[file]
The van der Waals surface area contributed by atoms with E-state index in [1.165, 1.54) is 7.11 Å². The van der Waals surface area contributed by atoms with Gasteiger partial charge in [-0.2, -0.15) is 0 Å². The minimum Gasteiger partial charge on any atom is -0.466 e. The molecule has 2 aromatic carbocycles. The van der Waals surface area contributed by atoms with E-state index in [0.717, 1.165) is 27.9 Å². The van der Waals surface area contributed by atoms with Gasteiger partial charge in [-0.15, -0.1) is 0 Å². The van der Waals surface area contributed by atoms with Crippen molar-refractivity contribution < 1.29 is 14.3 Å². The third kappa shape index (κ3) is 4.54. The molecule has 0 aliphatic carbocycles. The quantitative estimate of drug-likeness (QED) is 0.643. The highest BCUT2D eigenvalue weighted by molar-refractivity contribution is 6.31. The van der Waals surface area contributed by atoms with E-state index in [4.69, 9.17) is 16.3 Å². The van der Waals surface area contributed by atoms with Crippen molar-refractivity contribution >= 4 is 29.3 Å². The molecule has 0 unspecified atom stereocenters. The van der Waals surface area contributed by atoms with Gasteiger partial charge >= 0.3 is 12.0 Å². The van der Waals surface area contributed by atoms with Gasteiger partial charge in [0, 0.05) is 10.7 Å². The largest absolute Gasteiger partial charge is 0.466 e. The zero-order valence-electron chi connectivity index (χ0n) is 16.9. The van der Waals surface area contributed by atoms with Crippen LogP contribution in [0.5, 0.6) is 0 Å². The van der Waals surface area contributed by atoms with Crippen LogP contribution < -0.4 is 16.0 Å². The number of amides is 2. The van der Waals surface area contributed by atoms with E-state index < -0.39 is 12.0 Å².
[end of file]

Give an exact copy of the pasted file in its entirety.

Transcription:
The van der Waals surface area contributed by atoms with E-state index in [1.165, 1.54) is 7.11 Å². The van der Waals surface area contributed by atoms with Gasteiger partial charge in [-0.2, -0.15) is 0 Å². The minimum Gasteiger partial charge on any atom is -0.466 e. The molecule has 2 aromatic carbocycles. The van der Waals surface area contributed by atoms with E-state index in [0.717, 1.165) is 27.9 Å². The van der Waals surface area contributed by atoms with Gasteiger partial charge in [-0.15, -0.1) is 0 Å². The van der Waals surface area contributed by atoms with Crippen molar-refractivity contribution < 1.29 is 14.3 Å². The third kappa shape index (κ3) is 4.54. The molecule has 0 aliphatic carbocycles. The quantitative estimate of drug-likeness (QED) is 0.643. The highest BCUT2D eigenvalue weighted by molar-refractivity contribution is 6.31. The van der Waals surface area contributed by atoms with E-state index in [4.69, 9.17) is 16.3 Å². The van der Waals surface area contributed by atoms with Crippen molar-refractivity contribution >= 4 is 29.3 Å². The molecule has 0 unspecified atom stereocenters. The van der Waals surface area contributed by atoms with Gasteiger partial charge >= 0.3 is 12.0 Å². The van der Waals surface area contributed by atoms with Gasteiger partial charge in [0, 0.05) is 10.7 Å². The largest absolute Gasteiger partial charge is 0.466 e. The zero-order valence-electron chi connectivity index (χ0n) is 16.9. The van der Waals surface area contributed by atoms with Crippen LogP contribution in [0.5, 0.6) is 0 Å². The van der Waals surface area contributed by atoms with Crippen LogP contribution < -0.4 is 16.0 Å². The number of amides is 2. The van der Waals surface area contributed by atoms with E-state index < -0.39 is 12.0 Å².